Peterson has spent 18 years in the equestrian industry, working as a trainer, Realtor and founder of a marketing and equestrian sales web site. She began riding through her work with the Vinceremos Therapeutic Riding Center. Peterson has served as a board member of the Palm Beach County Horseman’s Association and the Loxahatchee River Management Coordinating Council.
If elected, Peterson said that she will work hard for residents. “I don’t take no for an answer,” she said. “I don’t like the word ‘can’t,’ and I don’t give up. I’ve seen so many people come from nothing that I know it can be repeated. People just need a help up.”
Peterson said her top goal would be bringing jobs to the area, along with dealing with foreclosure, home insurance and education woes.
“We have to have more job creation,” she said. “We have to diversify job creation in this county. We have to look at our trade opportunities.”
Peterson said that her goals are interlinked, noting that businesses are attracted to areas with good education and housing opportunities.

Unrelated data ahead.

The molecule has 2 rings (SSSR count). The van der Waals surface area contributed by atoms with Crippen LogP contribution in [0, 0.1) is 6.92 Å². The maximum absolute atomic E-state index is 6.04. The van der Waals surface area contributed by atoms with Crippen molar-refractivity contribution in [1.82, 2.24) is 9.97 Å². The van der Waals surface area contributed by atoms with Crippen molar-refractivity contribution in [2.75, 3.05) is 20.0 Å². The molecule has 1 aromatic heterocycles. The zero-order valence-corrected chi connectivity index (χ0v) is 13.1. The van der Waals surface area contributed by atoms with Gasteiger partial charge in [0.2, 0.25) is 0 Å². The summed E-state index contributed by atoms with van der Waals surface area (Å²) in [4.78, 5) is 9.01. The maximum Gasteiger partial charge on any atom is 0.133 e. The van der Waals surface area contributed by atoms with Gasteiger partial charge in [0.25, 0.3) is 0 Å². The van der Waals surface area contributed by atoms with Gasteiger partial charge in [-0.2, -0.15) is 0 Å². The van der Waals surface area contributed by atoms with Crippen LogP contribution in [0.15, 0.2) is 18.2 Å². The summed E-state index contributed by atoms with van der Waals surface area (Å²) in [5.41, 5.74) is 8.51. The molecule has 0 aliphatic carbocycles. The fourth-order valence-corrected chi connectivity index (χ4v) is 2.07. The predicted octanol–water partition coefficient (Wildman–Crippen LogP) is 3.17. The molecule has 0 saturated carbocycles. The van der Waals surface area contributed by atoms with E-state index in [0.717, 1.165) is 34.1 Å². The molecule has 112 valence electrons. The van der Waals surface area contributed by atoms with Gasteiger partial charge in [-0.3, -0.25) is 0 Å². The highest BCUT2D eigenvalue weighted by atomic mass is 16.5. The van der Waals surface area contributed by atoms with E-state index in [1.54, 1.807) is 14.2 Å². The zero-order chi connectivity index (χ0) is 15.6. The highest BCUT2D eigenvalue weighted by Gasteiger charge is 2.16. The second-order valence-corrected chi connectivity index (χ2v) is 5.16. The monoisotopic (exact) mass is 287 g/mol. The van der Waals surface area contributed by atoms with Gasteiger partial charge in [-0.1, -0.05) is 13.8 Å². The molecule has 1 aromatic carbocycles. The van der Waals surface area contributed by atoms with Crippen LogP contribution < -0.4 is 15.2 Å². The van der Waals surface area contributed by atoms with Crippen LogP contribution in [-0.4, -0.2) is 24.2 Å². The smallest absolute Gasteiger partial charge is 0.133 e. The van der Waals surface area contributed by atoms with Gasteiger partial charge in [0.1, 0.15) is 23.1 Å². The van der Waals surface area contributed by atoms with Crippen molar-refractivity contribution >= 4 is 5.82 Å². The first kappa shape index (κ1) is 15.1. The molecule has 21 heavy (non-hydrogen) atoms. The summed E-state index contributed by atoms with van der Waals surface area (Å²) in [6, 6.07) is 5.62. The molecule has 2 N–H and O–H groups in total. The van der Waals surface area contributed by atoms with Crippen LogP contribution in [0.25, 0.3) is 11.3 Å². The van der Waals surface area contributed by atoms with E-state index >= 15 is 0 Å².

“We have to create an atmosphere where corporations want to have their base here,” she said. “Most companies tell me they don’t come here because there isn’t a skilled work force. They say the cost of living is so high because the homeowners’ insurance is so high, people can’t buy homes. All of these issues are interconnected, and if we continue to look at them separately, they will continue to fail.”
Peterson said that although much of Palm Beach County has seen a revitalization, the central portions have been overlooked.
“I think we have a whole area of our county that has been left for the vultures,” she said. “Between here and I-95 is this massive area of aging development. No one is redeveloping or revitalizing the interior of the county, and I think it’s a shame. There are a lot of communities that need those thriving shopping centers and small businesses.”
Peterson said she would encourage businesses to revitalize the area by offering tax breaks and business incentives. She also would pay special attention to the communities in the Glades. Peterson pointed out that there is an enterprise zone that stretches from Pahokee to Riviera Beach, two communities with very different needs.